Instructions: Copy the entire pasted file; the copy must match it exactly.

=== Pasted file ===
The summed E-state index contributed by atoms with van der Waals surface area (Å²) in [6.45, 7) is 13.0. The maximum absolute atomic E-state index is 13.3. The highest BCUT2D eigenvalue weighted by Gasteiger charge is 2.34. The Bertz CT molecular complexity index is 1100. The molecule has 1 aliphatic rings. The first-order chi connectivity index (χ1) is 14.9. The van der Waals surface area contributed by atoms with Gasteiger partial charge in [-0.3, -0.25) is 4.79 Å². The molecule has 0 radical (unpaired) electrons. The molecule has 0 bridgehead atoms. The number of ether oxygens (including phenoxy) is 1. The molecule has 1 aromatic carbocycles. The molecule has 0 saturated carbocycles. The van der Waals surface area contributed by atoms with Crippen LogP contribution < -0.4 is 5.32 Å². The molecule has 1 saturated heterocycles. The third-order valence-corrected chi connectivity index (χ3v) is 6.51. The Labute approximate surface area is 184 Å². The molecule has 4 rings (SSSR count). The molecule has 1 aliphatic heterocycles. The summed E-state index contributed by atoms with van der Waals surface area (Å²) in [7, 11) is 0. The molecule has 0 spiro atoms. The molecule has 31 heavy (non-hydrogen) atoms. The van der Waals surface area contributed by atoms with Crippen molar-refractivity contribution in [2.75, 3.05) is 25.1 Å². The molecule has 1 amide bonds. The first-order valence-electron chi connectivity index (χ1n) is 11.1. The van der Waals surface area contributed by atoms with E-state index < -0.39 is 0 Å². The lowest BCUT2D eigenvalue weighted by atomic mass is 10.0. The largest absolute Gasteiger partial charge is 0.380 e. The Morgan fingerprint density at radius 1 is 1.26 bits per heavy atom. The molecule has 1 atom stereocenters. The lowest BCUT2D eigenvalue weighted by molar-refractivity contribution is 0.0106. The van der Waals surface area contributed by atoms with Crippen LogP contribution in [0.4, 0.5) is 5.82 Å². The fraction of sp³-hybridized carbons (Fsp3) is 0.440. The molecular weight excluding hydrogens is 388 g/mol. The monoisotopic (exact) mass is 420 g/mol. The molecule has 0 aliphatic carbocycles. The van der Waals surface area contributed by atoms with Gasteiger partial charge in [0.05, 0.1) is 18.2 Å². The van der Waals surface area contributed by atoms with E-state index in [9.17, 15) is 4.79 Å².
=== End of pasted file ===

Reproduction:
The summed E-state index contributed by atoms with van der Waals surface area (Å²) in [6.45, 7) is 13.0. The maximum absolute atomic E-state index is 13.3. The highest BCUT2D eigenvalue weighted by Gasteiger charge is 2.34. The Bertz CT molecular complexity index is 1100. The molecule has 1 aliphatic rings. The first-order chi connectivity index (χ1) is 14.9. The van der Waals surface area contributed by atoms with Gasteiger partial charge in [-0.3, -0.25) is 4.79 Å². The molecule has 0 radical (unpaired) electrons. The molecule has 0 bridgehead atoms. The number of ether oxygens (including phenoxy) is 1. The molecule has 1 aromatic carbocycles. The molecule has 0 saturated carbocycles. The van der Waals surface area contributed by atoms with Crippen LogP contribution < -0.4 is 5.32 Å². The molecule has 1 saturated heterocycles. The third-order valence-corrected chi connectivity index (χ3v) is 6.51. The Labute approximate surface area is 184 Å². The molecule has 4 rings (SSSR count). The molecule has 1 aliphatic heterocycles. The summed E-state index contributed by atoms with van der Waals surface area (Å²) in [7, 11) is 0. The molecule has 0 spiro atoms. The molecule has 31 heavy (non-hydrogen) atoms. The van der Waals surface area contributed by atoms with Crippen molar-refractivity contribution in [2.75, 3.05) is 25.1 Å². The molecule has 1 amide bonds. The first-order valence-electron chi connectivity index (χ1n) is 11.1. The van der Waals surface area contributed by atoms with E-state index < -0.39 is 0 Å². The lowest BCUT2D eigenvalue weighted by atomic mass is 10.0. The largest absolute Gasteiger partial charge is 0.380 e. The Morgan fingerprint density at radius 1 is 1.26 bits per heavy atom. The molecule has 1 atom stereocenters. The lowest BCUT2D eigenvalue weighted by molar-refractivity contribution is 0.0106. The van der Waals surface area contributed by atoms with Crippen LogP contribution in [0.4, 0.5) is 5.82 Å². The fraction of sp³-hybridized carbons (Fsp3) is 0.440. The molecular weight excluding hydrogens is 388 g/mol. The monoisotopic (exact) mass is 420 g/mol. The molecule has 0 aliphatic carbocycles. The van der Waals surface area contributed by atoms with Gasteiger partial charge in [0.05, 0.1) is 18.2 Å². The van der Waals surface area contributed by atoms with E-state index in [9.17, 15) is 4.79 Å².